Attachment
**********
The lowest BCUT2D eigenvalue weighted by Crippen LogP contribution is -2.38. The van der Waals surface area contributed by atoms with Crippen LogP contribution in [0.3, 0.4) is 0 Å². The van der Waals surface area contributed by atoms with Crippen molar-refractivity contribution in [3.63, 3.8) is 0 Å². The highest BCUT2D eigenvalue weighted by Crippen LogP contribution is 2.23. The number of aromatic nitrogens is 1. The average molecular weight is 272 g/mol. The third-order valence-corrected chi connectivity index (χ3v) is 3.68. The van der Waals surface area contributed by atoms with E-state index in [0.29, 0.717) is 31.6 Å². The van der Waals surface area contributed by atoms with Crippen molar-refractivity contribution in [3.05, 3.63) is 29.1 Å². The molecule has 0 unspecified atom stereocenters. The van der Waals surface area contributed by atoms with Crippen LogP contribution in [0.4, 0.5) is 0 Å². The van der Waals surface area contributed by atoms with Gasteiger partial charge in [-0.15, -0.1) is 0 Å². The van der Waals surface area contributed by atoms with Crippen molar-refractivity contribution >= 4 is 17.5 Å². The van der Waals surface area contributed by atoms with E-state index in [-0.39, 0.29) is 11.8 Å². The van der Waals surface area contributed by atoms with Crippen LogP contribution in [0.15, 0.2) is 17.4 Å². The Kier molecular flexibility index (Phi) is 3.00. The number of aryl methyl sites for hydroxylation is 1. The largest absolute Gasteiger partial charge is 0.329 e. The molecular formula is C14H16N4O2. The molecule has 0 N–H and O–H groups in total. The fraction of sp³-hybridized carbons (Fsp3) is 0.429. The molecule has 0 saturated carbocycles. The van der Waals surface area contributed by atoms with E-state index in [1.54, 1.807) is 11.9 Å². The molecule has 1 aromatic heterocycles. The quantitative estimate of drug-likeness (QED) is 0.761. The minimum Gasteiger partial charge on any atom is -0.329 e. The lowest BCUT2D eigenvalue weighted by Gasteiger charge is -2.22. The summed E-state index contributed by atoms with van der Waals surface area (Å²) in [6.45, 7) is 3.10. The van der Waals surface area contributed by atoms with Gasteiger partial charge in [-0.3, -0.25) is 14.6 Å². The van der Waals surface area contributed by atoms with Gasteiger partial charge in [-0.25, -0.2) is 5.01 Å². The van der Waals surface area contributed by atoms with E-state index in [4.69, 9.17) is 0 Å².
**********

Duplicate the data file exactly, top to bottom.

The lowest BCUT2D eigenvalue weighted by Crippen LogP contribution is -2.38. The van der Waals surface area contributed by atoms with Crippen LogP contribution in [0.3, 0.4) is 0 Å². The van der Waals surface area contributed by atoms with Crippen molar-refractivity contribution in [3.63, 3.8) is 0 Å². The highest BCUT2D eigenvalue weighted by Crippen LogP contribution is 2.23. The number of aromatic nitrogens is 1. The average molecular weight is 272 g/mol. The third-order valence-corrected chi connectivity index (χ3v) is 3.68. The van der Waals surface area contributed by atoms with E-state index in [0.29, 0.717) is 31.6 Å². The van der Waals surface area contributed by atoms with Crippen molar-refractivity contribution in [3.05, 3.63) is 29.1 Å². The molecule has 0 unspecified atom stereocenters. The van der Waals surface area contributed by atoms with Crippen LogP contribution in [0.4, 0.5) is 0 Å². The van der Waals surface area contributed by atoms with Gasteiger partial charge in [-0.15, -0.1) is 0 Å². The van der Waals surface area contributed by atoms with Crippen molar-refractivity contribution >= 4 is 17.5 Å². The van der Waals surface area contributed by atoms with E-state index in [-0.39, 0.29) is 11.8 Å². The van der Waals surface area contributed by atoms with Crippen LogP contribution in [0.15, 0.2) is 17.4 Å². The Kier molecular flexibility index (Phi) is 3.00. The number of aryl methyl sites for hydroxylation is 1. The largest absolute Gasteiger partial charge is 0.329 e. The molecular formula is C14H16N4O2. The molecule has 0 N–H and O–H groups in total. The fraction of sp³-hybridized carbons (Fsp3) is 0.429. The molecule has 0 saturated carbocycles. The van der Waals surface area contributed by atoms with E-state index in [1.54, 1.807) is 11.9 Å². The molecule has 1 aromatic heterocycles. The quantitative estimate of drug-likeness (QED) is 0.761. The minimum Gasteiger partial charge on any atom is -0.329 e. The lowest BCUT2D eigenvalue weighted by Gasteiger charge is -2.22. The summed E-state index contributed by atoms with van der Waals surface area (Å²) in [6.45, 7) is 3.10. The van der Waals surface area contributed by atoms with Gasteiger partial charge in [-0.3, -0.25) is 14.6 Å². The van der Waals surface area contributed by atoms with Gasteiger partial charge in [-0.25, -0.2) is 5.01 Å². The van der Waals surface area contributed by atoms with E-state index in [4.69, 9.17) is 0 Å².